Accompanying these larger works are smaller drawings, executed with crayon on paper. Here, Brown has chosen to use a method - which while deceptively simple -fully reinforces the artist's theme. The drawings are, in effect, exercises in subversion of process. The work is revealed by the taking away, yet the remains of obfuscation are essential in defining for the viewer what the subject is-- the visual isolation of the imag ination. Imbued with a sense of drama, tension and subtle, fully developed sensibility. Kate Brown's Passed the Grid and On Till Morning opens up the possibilities for our visual imagination to make the leap into unknown spaces and ask ourselves, "What if ...?"
Kate Brown's Night Vision/Interconnecting Planes
launches V. MacDonnell Gallery Film, Video and Multimedia Series
"The only thing that is different from one time to another is what is seen and what is seen depends on how everybody is doing everything...it confuses, it shows, it is, it looks, it likes it as it is, and this makes what is seen as it is seen."
Gertrude Stein Composition as Explanation
What Kate Brown has been looking at and thinking about for a very long time is space. She has examined it inside and out. Her work has consistently dealt with what exactly negative space can be. If it does exist, then it must look like something that isn't thought to be negative. How then can an artist depict that which is "negative"?
Kate Brown first used black velvet in a piece of work in 1988 while doing a residency at the Banff Centre. Beginning with the use of small pieces of material, the space of the black velvet evolved into large black velvet tarpaulins which she then painted with an extraction agent. The extraction agent turned the black to gold, signifying metaphorically that there were different kinds of space.
For Night Vision/Interconnecting Planes, Brown adds the element of time to her compositions, specifically the time-based space of a slide of an opened tin box. Earlier, she had completely unfolded a tin box into interconnecting planes. In doing so the artist recognized that she had discovered what could be another layer of space. The photographed and projected slide image onto the black velvet tarpaulin with the extracted abstract markings, continues the artist's examinations of different sorts of spaces and their interactions.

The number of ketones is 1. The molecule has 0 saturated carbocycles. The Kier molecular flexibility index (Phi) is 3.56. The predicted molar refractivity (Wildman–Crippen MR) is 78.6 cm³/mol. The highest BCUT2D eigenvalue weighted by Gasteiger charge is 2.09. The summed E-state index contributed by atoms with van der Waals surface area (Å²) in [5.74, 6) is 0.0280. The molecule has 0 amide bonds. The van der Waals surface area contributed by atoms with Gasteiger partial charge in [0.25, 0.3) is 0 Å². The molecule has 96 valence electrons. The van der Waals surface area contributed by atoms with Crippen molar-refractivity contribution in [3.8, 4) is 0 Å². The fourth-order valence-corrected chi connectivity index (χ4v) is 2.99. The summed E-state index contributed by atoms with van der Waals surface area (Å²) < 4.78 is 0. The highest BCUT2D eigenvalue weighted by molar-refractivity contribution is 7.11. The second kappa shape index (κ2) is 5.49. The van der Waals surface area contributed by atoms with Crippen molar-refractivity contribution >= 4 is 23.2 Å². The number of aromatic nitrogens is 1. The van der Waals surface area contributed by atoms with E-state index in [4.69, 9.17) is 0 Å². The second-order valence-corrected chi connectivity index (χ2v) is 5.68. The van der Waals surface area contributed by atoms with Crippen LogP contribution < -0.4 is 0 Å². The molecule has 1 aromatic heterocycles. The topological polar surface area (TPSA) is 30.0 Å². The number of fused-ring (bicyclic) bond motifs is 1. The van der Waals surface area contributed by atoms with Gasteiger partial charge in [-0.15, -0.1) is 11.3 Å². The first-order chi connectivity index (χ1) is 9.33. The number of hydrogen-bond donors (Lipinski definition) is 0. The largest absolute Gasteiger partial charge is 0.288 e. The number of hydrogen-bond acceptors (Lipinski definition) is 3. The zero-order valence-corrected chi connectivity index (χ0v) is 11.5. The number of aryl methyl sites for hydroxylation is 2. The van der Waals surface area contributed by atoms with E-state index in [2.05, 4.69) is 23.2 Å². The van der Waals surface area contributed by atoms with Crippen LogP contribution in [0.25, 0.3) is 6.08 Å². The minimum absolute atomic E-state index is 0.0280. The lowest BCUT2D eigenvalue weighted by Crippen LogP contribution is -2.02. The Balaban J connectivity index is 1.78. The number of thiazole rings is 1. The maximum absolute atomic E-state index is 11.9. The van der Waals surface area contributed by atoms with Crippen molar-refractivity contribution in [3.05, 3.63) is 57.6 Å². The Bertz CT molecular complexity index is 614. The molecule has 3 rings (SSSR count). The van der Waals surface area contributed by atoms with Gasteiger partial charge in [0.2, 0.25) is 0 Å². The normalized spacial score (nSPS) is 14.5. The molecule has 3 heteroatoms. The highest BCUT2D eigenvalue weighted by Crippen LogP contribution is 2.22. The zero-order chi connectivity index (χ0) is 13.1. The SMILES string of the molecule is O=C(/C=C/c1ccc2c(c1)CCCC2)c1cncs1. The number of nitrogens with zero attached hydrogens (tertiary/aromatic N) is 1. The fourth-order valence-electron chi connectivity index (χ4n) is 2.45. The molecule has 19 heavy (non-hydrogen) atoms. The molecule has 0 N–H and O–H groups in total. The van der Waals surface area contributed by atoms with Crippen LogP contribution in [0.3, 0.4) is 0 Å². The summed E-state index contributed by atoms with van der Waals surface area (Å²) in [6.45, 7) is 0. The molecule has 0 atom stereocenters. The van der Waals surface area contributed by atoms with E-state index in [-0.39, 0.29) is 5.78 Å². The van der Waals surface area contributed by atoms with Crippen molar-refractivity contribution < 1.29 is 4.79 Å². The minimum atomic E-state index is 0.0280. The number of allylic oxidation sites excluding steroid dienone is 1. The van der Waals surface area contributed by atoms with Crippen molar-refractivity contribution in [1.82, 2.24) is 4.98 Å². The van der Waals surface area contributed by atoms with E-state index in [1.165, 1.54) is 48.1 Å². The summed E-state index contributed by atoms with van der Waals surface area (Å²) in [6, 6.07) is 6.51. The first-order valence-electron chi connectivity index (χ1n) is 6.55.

"During the summer of 415 BC, Athens was shaken by a scandal that roughly coincided with the launching of the boldest Greek effort since the Trojan War. A group of conspirators, moving throughout the city under cover of night, mutilated statues of the god Hermes. Found in every neighbourhood and in front of private dwellings as well as public places, these statues had the shape of plain rectangular columns except for two carved features: the head and erect genitals.
When Athens awakened, almost all of these phallic sculptures had been castrated. This highly symbolic crime is remarkable because of the authorities failure, despite extreme measures, to discover who committed it." Scholar Eva C. Keuls in The Reign of the Phallus, hypothesizes that it was the women of Athens who in the dead of night mutilated all of these statues or herms, as they were called. It has been 2500 years since the clandestine act against a patriarchal system and it would seem that instead of leaving the phalluses where they lay, women have attempted to symbolically don them by exchanging one set of patriarchal values for another.
It seemed so real, it seemed so plausible that the phallus as a symbol of patriarchy could bestow power upon anyone in its possession - like some magical talisman from an ancient obsolete myth. This trick of the eye and belief in its vision seems to have spun, recycled and spewed out images chat ricochet from one extreme to another leaving behind the trompe d'oeil of the still life and the still life of the odalisque for the anticipated action of the phallus. It seems there is no way out of this oscillation even for G. I. Jane.
In the Aphrodite Drawings, "Trompe L'oeil" shows a figure looking down at its phallus. This is the primary relationship. The gender of the figure is not clear; the value system is. Stark images from begging to bondage shatter expectations of shared power. In this series, blue is the colour and subjugation is the object. The Question:
where is the feminine and how can it be renewed?
Kate Brown's exhibition opening of The Aphrodite Drawings in Toronto will be filmed by Penny Wheelwright and Theresa Maclnnis for their documentary on women artists. They have just come from California where they interviewed Judy Chicago, and Montreal, where they interviewed Francoise Sullivan. After filming Kate Brown's exhibition opening of "The Aphrodite Drawings" in Toronto, they are continuing to New York where they interview the Guerilla Girls.